The US Senate has confirmed Amy Coney Barrett to the Supreme Court in a move that will likely secure a conservative court majority for many years to come.
In its timing, Monday’s vote for Donald Trump’s pick was the closest high court confirmation ever to a presidential election, and the first in modern times with no support from the minority party.
That President Trump appointed a replacement to Supreme Court justice Ruth Bader Ginsburg, who died aged 87, at all is controversial. When the judge knew she was dying, she said: “My most fervent wish is that I will not be replaced until a new president is installed.” But Trump knew how influential the job is and saw this as an opportunity to shore up his power — the Supreme Court decides the law on pivotal issues including abortion and gun control. Mitt Romney ensured that a vote would go ahead by tipping the balance of Republicans in favour of it to 51. The president’s fellow Republicans voted 52-48 to approve the judge to overcome the unified Democratic opposition.
Trump had his sights set on Barrett since 2018, when another associate justice position came up. Brett Kavanaugh was appointed instead (that’s another saga) because Trump said he was “saving [Barrett] for Ginsburg”. So who is she and will her appointment divide America even further?
“Barrett meets Trump’s two main litmus tests,” says Nan Aron of liberal group Alliance for Justice. She is a woman, which Trump thinks is good for optics. More importantly, she is the darling of America’s religious Right; a Catholic who is opposed to abortion and gay marriage. But while choosing a woman aligned with his beliefs makes Trump feel secure, it could backfire. Some fear Barrett’s appointment may put swing voters off Republicans, especially those concerned about abortion.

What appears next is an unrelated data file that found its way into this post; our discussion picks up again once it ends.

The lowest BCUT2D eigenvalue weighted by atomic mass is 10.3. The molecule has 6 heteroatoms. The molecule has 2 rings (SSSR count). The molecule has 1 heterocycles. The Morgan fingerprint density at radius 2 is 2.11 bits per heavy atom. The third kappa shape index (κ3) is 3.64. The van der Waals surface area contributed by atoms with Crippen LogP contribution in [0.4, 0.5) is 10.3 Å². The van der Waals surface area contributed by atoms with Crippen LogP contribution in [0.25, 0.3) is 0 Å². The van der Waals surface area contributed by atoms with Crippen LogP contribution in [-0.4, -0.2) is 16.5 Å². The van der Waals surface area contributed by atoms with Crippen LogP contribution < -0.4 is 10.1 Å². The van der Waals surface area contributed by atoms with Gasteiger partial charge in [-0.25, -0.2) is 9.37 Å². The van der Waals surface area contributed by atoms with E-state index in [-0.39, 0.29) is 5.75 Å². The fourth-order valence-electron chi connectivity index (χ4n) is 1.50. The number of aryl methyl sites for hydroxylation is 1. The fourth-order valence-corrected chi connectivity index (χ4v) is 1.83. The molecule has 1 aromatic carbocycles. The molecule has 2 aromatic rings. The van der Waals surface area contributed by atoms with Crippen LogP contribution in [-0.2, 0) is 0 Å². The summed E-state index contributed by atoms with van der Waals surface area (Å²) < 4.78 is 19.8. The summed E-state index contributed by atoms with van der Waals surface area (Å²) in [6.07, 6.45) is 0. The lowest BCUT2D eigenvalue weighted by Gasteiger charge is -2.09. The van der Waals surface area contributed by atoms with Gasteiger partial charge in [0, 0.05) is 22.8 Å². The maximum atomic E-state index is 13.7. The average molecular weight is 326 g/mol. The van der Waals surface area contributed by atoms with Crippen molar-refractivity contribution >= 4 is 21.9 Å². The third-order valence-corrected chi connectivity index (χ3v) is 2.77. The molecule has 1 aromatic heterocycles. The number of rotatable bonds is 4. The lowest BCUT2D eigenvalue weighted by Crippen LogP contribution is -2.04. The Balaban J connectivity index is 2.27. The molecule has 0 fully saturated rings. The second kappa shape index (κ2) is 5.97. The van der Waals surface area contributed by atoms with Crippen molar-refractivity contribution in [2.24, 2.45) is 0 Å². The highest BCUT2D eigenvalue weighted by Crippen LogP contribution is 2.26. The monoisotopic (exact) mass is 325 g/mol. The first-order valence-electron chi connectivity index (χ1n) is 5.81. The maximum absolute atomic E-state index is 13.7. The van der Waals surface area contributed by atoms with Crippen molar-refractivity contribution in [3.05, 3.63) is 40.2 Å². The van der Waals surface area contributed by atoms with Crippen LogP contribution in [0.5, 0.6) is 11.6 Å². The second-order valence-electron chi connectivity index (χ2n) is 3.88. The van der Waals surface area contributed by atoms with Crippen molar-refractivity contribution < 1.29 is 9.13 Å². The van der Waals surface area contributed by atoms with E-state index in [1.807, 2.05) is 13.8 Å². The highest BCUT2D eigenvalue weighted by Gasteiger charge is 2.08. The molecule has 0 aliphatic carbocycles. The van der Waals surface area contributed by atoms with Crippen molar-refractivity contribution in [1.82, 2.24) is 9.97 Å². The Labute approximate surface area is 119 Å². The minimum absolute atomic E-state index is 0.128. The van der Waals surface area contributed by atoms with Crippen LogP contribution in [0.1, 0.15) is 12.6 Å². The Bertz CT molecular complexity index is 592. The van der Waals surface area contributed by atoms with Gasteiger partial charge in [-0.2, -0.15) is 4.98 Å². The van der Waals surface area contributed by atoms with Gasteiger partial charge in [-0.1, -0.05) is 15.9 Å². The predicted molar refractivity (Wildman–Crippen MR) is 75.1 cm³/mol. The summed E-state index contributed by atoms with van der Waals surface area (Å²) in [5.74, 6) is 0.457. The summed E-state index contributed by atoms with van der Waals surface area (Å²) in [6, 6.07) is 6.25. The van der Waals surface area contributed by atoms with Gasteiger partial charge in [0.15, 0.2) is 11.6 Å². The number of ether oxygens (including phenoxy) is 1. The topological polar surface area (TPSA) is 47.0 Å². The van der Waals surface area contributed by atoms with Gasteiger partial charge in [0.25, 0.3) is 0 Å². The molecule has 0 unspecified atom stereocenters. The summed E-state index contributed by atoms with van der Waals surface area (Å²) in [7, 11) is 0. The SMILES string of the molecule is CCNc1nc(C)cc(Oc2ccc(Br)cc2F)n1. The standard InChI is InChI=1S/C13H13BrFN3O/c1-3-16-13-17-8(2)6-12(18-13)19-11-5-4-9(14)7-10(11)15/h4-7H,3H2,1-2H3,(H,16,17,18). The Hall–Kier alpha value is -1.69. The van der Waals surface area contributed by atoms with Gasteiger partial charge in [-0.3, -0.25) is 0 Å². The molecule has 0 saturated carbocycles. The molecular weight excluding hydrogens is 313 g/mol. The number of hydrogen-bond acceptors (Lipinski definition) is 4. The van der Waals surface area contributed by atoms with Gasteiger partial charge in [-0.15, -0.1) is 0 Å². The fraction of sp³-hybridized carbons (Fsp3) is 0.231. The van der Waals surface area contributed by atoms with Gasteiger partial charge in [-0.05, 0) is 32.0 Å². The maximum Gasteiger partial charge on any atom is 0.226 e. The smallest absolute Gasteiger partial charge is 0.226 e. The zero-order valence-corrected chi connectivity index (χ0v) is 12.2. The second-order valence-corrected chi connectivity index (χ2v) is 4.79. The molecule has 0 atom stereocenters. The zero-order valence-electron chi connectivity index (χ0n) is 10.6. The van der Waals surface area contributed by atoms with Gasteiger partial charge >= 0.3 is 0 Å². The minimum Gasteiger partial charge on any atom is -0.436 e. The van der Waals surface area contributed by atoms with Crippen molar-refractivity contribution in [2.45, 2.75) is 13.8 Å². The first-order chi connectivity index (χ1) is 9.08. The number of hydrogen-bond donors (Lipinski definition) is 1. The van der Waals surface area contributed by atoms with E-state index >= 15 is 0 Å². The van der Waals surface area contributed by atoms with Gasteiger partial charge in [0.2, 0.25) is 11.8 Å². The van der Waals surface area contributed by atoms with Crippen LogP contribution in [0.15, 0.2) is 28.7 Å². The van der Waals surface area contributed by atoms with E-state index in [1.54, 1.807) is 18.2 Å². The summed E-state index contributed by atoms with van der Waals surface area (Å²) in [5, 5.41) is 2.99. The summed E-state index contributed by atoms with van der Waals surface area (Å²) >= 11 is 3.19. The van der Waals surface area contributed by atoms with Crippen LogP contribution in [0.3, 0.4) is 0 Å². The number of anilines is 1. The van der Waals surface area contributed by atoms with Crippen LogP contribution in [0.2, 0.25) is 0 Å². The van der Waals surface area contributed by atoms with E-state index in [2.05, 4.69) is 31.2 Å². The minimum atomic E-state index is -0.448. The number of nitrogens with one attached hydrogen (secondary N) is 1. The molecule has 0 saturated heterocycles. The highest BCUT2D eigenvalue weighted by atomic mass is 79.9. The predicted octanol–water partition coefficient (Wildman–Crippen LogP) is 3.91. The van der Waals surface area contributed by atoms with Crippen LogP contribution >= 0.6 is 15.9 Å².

Barrett is a member of religious group People of Praise, which believes in speaking in tongues and healing, and she made headlines in 2017 when she was appointed to the Court of Appeals. Democratic senator Dianne Feinstein told Barrett: “The dogma lives loudly within you.” Catholics printed this on T-shirts as an act of defiance. Colleagues praise her dispassionate nature and say there is no evidence her religious beliefs affect her job.
Barrett grew up in a suburb of New Orleans. Her father was an attorney for Shell and her mother a housewife. She won a scholarship to Notre Dame Law School in Indiana and graduated top of her class, joining the law faculty in 2002. Her husband Jesse is a former federal prosecutor who now practises privately. They have seven children, including a son with Down’s and two children they adopted from Haiti after the 2010 earthquake, and she is a keen volunteer at their school.
“This is a momentous day for America,” Trump said at a primetime swearing-in event on the South Lawn at the White House on Monday. Justice Clarence Thomas administered the Constitutional Oath to Ms Barrett before a crowd of about 200 people.
Ms Barrett told those gathered she believes “it is the job of a judge to resist her policy preferences”, and vowed: “I will do my job without any fear or favour.”